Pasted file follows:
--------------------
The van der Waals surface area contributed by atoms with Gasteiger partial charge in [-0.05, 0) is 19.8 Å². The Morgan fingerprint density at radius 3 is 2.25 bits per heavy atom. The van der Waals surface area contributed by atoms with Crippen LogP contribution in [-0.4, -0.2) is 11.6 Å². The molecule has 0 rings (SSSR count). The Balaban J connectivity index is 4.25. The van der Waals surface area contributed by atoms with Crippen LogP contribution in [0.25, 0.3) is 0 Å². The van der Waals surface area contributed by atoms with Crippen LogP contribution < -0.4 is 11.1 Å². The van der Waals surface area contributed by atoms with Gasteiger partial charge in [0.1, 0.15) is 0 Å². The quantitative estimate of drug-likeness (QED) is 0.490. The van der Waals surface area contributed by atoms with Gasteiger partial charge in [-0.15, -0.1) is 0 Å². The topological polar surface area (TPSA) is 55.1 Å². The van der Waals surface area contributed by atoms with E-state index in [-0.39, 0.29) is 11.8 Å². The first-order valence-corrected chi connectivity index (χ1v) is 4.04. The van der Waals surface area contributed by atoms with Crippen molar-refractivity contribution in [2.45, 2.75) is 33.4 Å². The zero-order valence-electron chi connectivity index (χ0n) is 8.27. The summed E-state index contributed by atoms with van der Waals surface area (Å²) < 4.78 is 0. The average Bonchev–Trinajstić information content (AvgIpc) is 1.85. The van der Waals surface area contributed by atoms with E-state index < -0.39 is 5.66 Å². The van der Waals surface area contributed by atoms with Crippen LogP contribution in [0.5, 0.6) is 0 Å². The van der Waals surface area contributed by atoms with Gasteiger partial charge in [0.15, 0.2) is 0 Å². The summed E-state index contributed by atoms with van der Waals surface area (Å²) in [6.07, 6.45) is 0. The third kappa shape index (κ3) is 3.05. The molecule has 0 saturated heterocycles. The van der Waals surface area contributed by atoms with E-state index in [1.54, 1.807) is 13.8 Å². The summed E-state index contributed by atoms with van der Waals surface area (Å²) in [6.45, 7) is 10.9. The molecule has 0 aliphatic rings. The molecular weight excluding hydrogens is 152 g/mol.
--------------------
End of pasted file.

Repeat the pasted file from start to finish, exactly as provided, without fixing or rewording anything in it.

The van der Waals surface area contributed by atoms with Gasteiger partial charge in [-0.05, 0) is 19.8 Å². The Morgan fingerprint density at radius 3 is 2.25 bits per heavy atom. The van der Waals surface area contributed by atoms with Crippen LogP contribution in [-0.4, -0.2) is 11.6 Å². The molecule has 0 rings (SSSR count). The Balaban J connectivity index is 4.25. The van der Waals surface area contributed by atoms with Crippen LogP contribution in [0.25, 0.3) is 0 Å². The van der Waals surface area contributed by atoms with Crippen LogP contribution < -0.4 is 11.1 Å². The van der Waals surface area contributed by atoms with Gasteiger partial charge in [0.1, 0.15) is 0 Å². The quantitative estimate of drug-likeness (QED) is 0.490. The van der Waals surface area contributed by atoms with Gasteiger partial charge in [-0.15, -0.1) is 0 Å². The topological polar surface area (TPSA) is 55.1 Å². The van der Waals surface area contributed by atoms with E-state index in [-0.39, 0.29) is 11.8 Å². The first-order valence-corrected chi connectivity index (χ1v) is 4.04. The van der Waals surface area contributed by atoms with Crippen molar-refractivity contribution in [2.45, 2.75) is 33.4 Å². The zero-order valence-electron chi connectivity index (χ0n) is 8.27. The summed E-state index contributed by atoms with van der Waals surface area (Å²) < 4.78 is 0. The average Bonchev–Trinajstić information content (AvgIpc) is 1.85. The van der Waals surface area contributed by atoms with E-state index < -0.39 is 5.66 Å². The van der Waals surface area contributed by atoms with Crippen LogP contribution in [0.5, 0.6) is 0 Å². The van der Waals surface area contributed by atoms with Gasteiger partial charge in [0.15, 0.2) is 0 Å². The summed E-state index contributed by atoms with van der Waals surface area (Å²) in [6.07, 6.45) is 0. The third kappa shape index (κ3) is 3.05. The molecule has 0 saturated heterocycles. The van der Waals surface area contributed by atoms with E-state index in [1.54, 1.807) is 13.8 Å². The summed E-state index contributed by atoms with van der Waals surface area (Å²) in [6.45, 7) is 10.9. The molecule has 0 aliphatic rings. The molecular weight excluding hydrogens is 152 g/mol.